Goldman Sachs is on the cusp of a new era of transparency with help from Warren.
According to a Belgian fund manager who worked for seven years for Goldman in London, and who just arrived here in Pasadena for the Value Investing Congress this week, Goldman Sachs ( GS - news - people ) has an intrinsic book value of $111 a share and that book value should rise at least to $132 a share over the next six months unless disaster strikes. Any price that includes only a small premium over book value should be a magnet for sophisticated investors, like those who admire and emulate Buffett.
Goldman’s image is in the process of a rescue mission undertaken by chairman and CEO Lloyd Blankfein, who received a very public and complete expression of 100% backing from the Oracle of Omaha this past weekend. That support is incredibly significant to Goldman’s dealings with the SEC and Justice Department, since Buffett’s good graces count for a lot in Democratic Washington. It was Warren Buffett, largest shareholder in Salomon Brothers back in the early 1990s, who saved the firm from almost certain criminal indictment and death by his appeal to Congress for leniency.
The embattled Blankfein is helping his and Goldman’s case by getting on network and cable television, energetically defending the reputation of the firm and promising to review all of its business practices to ensure that it interacts with the public in a more responsible fashion. Blankfein recognizes that the public does not know him or understand what Goldman Sachs does and he is engaged in a very aggressive program of public appearances to ameliorate the situation. Blankfein’s feisty and articulate nature was especially successful on Fareed Zakaria’s highly respected Sunday program on CNN.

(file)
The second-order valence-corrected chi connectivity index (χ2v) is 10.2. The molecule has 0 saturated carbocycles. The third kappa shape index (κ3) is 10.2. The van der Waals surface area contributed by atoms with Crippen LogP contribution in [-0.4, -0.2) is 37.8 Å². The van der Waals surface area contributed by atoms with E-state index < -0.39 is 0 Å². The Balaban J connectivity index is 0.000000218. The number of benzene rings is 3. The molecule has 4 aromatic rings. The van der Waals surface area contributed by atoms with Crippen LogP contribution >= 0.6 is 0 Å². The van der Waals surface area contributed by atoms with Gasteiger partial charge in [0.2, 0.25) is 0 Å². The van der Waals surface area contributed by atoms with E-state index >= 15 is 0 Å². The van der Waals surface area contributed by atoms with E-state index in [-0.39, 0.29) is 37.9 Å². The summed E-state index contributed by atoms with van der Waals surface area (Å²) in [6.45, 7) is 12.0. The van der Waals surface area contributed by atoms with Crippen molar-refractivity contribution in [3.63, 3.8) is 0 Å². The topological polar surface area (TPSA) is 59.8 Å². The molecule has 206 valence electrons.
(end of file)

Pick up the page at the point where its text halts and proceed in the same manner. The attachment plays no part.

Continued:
"We are going through all our processes," Blankfein said over the weekend. "We can’t exist in the same state, we have to look at all the conflicts."
Goldman and its headman need to make the case that net-net the bank did not make a fortune going short mortgage backed bonds in 2007 and 2008. I can’t believe that. Blankfein would be stupid enough to lie about the $1.7 billion loss he claims the firm took on residential mortgages in 2008. To stem the SEC civil lawsuit and convince Justice not to bring a criminal case, Blankfein needs all the candor he can muster to give public testimony that will convince the public, and therefore the Obama administration, that the firm is not an evil ogre. Where he fell down on CNN is an inability to explain away the unfairness of a hedge fund manager picking terrible mortgages to back a security being sold to a German bank. Even though the German bank had been a customer for many CDOs previously--on which it also lost a pile of money.
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